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William jokes he’s looking forward to the pub as he meets ambulance staff

The Duke of Cambridge visited crews from King’s Lynn Ambulance Station at the Queen Elizabeth Hospital in Norfolk.

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The Duke of Cambridge meets paramedic staff from the East of England Ambulance Service Trust during a visit to the Ambulance Station in King’s Lynn (Victoria Jones/PA)

The Duke of Cambridge meets paramedic staff from the East of England Ambulance Service Trust during a visit to the Ambulance Station in King’s Lynn (Victoria Jones/PA)

The Duke of Cambridge meets paramedic staff from the East of England Ambulance Service Trust during a visit to the Ambulance Station in King’s Lynn (Victoria Jones/PA)

The Duke of Cambridge has joked that he is looking forward to having a pint in the pub, as he praised ambulance staff for “all your hard work”.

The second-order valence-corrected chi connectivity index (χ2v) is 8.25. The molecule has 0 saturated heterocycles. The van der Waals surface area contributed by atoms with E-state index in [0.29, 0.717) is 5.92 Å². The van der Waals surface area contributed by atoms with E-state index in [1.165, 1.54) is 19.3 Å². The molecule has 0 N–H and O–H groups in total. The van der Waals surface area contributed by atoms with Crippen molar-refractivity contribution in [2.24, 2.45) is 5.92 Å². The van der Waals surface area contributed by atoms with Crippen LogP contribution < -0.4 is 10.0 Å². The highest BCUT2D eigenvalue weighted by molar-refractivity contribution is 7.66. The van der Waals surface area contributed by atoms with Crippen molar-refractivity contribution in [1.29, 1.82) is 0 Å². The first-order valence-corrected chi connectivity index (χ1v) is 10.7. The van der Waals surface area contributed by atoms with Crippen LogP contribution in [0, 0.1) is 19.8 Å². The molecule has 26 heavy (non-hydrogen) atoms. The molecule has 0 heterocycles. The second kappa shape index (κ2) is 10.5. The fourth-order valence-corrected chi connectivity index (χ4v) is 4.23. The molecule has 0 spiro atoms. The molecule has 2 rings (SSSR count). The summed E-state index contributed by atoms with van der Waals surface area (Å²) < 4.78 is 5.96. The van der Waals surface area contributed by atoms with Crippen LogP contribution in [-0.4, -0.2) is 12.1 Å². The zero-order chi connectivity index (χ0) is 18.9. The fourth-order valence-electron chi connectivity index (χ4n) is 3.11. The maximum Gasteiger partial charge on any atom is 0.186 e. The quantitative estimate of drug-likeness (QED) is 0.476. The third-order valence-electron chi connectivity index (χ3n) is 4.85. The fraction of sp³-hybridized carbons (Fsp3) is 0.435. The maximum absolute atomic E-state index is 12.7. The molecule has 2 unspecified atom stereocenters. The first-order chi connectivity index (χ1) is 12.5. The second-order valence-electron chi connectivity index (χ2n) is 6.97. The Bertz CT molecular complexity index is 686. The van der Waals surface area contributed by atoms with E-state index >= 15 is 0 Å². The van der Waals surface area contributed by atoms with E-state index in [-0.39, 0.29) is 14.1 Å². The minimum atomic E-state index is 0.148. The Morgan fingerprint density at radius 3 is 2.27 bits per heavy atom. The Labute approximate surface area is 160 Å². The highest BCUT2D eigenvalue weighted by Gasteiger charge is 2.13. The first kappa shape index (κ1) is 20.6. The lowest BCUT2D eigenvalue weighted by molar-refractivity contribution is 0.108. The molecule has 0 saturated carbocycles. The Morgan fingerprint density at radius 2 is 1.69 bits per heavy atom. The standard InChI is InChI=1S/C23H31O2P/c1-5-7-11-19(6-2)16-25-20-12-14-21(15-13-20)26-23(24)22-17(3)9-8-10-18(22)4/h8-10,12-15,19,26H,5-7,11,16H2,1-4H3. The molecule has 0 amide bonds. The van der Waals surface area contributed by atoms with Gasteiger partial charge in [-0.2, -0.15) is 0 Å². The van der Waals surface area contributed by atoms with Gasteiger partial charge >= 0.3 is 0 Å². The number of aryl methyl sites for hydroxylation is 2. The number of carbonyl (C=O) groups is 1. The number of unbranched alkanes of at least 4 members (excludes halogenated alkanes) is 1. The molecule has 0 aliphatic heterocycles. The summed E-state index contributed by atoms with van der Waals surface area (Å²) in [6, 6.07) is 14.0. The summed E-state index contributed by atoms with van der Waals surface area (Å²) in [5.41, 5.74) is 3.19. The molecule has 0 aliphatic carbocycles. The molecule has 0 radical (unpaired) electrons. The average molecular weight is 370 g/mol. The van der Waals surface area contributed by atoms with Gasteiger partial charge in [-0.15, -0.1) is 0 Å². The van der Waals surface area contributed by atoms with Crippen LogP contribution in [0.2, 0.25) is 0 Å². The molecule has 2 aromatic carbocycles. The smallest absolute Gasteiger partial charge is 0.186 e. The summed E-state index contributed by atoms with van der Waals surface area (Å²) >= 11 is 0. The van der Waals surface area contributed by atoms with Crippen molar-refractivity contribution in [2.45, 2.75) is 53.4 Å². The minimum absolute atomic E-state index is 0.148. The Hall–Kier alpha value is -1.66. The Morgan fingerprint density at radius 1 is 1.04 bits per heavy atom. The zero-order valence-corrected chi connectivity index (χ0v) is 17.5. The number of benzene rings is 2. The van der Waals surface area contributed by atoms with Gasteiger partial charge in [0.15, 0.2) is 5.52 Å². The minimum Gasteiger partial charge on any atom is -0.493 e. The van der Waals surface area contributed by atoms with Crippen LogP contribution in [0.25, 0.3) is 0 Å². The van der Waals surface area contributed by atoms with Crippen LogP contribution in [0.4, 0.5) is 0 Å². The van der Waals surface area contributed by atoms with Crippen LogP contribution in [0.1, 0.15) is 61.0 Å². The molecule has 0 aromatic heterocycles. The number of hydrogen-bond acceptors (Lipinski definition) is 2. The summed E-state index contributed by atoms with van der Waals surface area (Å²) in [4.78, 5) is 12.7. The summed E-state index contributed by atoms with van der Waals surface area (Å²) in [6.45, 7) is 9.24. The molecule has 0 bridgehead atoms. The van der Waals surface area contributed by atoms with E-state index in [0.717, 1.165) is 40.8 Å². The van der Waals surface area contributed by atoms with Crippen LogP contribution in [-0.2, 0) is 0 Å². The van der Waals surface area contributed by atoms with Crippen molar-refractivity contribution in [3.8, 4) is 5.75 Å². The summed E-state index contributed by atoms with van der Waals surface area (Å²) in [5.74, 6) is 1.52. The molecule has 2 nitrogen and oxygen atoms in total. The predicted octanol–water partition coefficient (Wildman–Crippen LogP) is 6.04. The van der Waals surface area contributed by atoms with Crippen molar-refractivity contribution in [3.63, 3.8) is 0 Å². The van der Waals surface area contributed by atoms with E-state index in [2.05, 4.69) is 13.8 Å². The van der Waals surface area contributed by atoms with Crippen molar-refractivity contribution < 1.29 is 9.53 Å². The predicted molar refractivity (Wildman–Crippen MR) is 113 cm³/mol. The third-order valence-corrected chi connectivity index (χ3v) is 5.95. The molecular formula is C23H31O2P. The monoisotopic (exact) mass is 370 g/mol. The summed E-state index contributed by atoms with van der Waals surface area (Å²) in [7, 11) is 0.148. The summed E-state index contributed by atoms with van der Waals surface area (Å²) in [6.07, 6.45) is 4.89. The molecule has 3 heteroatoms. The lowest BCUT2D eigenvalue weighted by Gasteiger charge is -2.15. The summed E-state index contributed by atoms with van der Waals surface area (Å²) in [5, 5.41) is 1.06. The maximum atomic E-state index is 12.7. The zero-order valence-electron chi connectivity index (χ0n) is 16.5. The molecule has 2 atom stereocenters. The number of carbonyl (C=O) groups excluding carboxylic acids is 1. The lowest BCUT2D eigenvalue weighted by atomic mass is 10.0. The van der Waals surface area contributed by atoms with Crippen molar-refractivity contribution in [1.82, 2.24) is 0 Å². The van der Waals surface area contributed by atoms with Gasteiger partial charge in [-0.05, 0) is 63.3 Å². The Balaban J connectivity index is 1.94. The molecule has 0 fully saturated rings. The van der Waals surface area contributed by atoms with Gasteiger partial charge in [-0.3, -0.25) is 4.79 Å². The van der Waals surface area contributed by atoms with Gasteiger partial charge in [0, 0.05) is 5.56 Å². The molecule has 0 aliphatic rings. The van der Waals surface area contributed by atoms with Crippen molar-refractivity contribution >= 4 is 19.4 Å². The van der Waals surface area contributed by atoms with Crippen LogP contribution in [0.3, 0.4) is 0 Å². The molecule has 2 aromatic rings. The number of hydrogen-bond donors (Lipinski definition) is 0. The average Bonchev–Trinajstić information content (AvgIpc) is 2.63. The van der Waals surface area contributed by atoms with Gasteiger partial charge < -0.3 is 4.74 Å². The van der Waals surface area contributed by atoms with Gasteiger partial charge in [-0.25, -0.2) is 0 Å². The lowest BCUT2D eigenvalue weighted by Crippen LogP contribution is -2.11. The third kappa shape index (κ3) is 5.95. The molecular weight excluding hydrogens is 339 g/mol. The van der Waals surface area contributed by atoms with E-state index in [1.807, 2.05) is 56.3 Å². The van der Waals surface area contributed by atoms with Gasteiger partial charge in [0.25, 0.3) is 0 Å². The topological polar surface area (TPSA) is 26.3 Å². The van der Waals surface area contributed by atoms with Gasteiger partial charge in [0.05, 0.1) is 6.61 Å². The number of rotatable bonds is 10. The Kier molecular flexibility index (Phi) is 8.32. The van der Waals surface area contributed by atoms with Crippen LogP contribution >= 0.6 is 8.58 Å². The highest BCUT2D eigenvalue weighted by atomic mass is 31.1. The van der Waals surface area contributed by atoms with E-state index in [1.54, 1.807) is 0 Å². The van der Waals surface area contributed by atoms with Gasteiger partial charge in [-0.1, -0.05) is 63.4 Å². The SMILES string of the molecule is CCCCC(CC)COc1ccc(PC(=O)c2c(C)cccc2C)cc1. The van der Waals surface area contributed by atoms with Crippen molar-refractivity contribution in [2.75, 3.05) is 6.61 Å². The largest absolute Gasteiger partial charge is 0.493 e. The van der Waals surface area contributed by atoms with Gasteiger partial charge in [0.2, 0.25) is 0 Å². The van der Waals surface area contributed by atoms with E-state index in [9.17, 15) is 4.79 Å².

William visited crews from King’s Lynn Ambulance Station at the Queen Elizabeth Hospital to learn how they have been coping during the pandemic – his first face-to-face meeting with the public in months.

The duke paid tribute to the NHS as a whole, when he spoke about the weekly applause for health and care workers that recently came to an end.

He said: “Was Clap for Carers a big deal for you? It was powerful wasn’t it?

“We are very busy and when everyone stops and finds a way to acknowledge, very publicly and very visibly, what the service does (that’s) very important.

“Everyone appreciates the NHS, we have an amazing system, it’s a great health service and many countries around the world envy what we have.

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The Duke of Cambridge meets paramedic staff while maintaining social distancing (Victoria Jones/PA)

The Duke of Cambridge meets paramedic staff while maintaining social distancing (Victoria Jones/PA)

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The Duke of Cambridge meets paramedic staff while maintaining social distancing (Victoria Jones/PA)